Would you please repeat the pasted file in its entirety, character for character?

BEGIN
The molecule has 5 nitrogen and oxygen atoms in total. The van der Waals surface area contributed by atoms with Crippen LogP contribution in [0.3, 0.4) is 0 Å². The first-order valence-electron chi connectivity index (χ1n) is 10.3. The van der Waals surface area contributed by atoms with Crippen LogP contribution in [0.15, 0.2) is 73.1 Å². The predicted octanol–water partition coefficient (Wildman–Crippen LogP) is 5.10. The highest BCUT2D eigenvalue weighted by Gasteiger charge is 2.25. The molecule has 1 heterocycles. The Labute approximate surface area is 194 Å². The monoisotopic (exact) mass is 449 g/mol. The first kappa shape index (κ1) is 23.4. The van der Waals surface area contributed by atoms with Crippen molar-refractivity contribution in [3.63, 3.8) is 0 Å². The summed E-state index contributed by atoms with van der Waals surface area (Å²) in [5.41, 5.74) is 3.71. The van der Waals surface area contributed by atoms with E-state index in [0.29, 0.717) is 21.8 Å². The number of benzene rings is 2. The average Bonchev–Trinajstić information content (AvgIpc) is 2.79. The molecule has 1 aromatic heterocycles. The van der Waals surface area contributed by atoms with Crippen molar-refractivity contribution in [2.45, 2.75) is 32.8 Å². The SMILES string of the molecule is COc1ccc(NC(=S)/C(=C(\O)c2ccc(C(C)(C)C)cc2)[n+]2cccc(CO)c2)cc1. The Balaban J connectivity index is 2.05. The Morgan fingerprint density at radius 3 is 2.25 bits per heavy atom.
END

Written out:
The molecule has 5 nitrogen and oxygen atoms in total. The van der Waals surface area contributed by atoms with Crippen LogP contribution in [0.3, 0.4) is 0 Å². The first-order valence-electron chi connectivity index (χ1n) is 10.3. The van der Waals surface area contributed by atoms with Crippen LogP contribution in [0.15, 0.2) is 73.1 Å². The predicted octanol–water partition coefficient (Wildman–Crippen LogP) is 5.10. The highest BCUT2D eigenvalue weighted by Gasteiger charge is 2.25. The molecule has 1 heterocycles. The Labute approximate surface area is 194 Å². The monoisotopic (exact) mass is 449 g/mol. The first kappa shape index (κ1) is 23.4. The van der Waals surface area contributed by atoms with Crippen molar-refractivity contribution in [3.63, 3.8) is 0 Å². The summed E-state index contributed by atoms with van der Waals surface area (Å²) in [5.41, 5.74) is 3.71. The van der Waals surface area contributed by atoms with E-state index in [0.29, 0.717) is 21.8 Å². The number of benzene rings is 2. The average Bonchev–Trinajstić information content (AvgIpc) is 2.79. The molecule has 1 aromatic heterocycles. The van der Waals surface area contributed by atoms with Crippen molar-refractivity contribution in [2.45, 2.75) is 32.8 Å². The SMILES string of the molecule is COc1ccc(NC(=S)/C(=C(\O)c2ccc(C(C)(C)C)cc2)[n+]2cccc(CO)c2)cc1. The Balaban J connectivity index is 2.05. The Morgan fingerprint density at radius 3 is 2.25 bits per heavy atom.